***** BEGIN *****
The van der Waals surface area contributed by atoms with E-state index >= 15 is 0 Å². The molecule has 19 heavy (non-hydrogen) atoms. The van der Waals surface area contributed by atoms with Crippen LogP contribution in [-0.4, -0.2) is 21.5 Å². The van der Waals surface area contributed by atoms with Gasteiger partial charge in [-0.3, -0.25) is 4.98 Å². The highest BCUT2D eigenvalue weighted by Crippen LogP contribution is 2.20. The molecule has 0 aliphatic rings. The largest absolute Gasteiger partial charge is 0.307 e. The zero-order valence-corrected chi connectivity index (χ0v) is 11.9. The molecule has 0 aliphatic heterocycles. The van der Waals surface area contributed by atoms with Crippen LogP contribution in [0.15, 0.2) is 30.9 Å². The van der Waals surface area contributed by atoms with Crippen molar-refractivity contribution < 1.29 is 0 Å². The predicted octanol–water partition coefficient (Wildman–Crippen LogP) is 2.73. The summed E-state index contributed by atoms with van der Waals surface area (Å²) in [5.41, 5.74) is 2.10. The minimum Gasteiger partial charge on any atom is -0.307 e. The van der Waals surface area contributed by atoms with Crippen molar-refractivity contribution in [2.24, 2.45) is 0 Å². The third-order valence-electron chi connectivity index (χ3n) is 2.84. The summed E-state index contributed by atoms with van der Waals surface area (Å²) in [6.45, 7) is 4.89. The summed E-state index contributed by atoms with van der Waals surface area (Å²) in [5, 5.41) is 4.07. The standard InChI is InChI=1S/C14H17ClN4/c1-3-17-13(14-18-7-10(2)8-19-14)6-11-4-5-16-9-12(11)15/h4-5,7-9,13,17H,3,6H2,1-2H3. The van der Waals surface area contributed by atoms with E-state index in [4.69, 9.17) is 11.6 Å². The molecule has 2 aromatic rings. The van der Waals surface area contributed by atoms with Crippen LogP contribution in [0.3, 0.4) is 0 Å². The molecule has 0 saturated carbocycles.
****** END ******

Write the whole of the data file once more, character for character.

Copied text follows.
The van der Waals surface area contributed by atoms with E-state index >= 15 is 0 Å². The molecule has 19 heavy (non-hydrogen) atoms. The van der Waals surface area contributed by atoms with Crippen LogP contribution in [-0.4, -0.2) is 21.5 Å². The van der Waals surface area contributed by atoms with Gasteiger partial charge in [-0.3, -0.25) is 4.98 Å². The highest BCUT2D eigenvalue weighted by Crippen LogP contribution is 2.20. The molecule has 0 aliphatic rings. The largest absolute Gasteiger partial charge is 0.307 e. The zero-order valence-corrected chi connectivity index (χ0v) is 11.9. The molecule has 0 aliphatic heterocycles. The van der Waals surface area contributed by atoms with Crippen LogP contribution in [0.15, 0.2) is 30.9 Å². The van der Waals surface area contributed by atoms with Crippen molar-refractivity contribution < 1.29 is 0 Å². The predicted octanol–water partition coefficient (Wildman–Crippen LogP) is 2.73. The summed E-state index contributed by atoms with van der Waals surface area (Å²) in [5.41, 5.74) is 2.10. The minimum Gasteiger partial charge on any atom is -0.307 e. The van der Waals surface area contributed by atoms with Crippen molar-refractivity contribution in [2.24, 2.45) is 0 Å². The third-order valence-electron chi connectivity index (χ3n) is 2.84. The summed E-state index contributed by atoms with van der Waals surface area (Å²) in [6.45, 7) is 4.89. The summed E-state index contributed by atoms with van der Waals surface area (Å²) in [5, 5.41) is 4.07. The standard InChI is InChI=1S/C14H17ClN4/c1-3-17-13(14-18-7-10(2)8-19-14)6-11-4-5-16-9-12(11)15/h4-5,7-9,13,17H,3,6H2,1-2H3. The van der Waals surface area contributed by atoms with E-state index in [4.69, 9.17) is 11.6 Å². The molecule has 2 aromatic rings. The van der Waals surface area contributed by atoms with Crippen LogP contribution in [0.3, 0.4) is 0 Å². The molecule has 0 saturated carbocycles.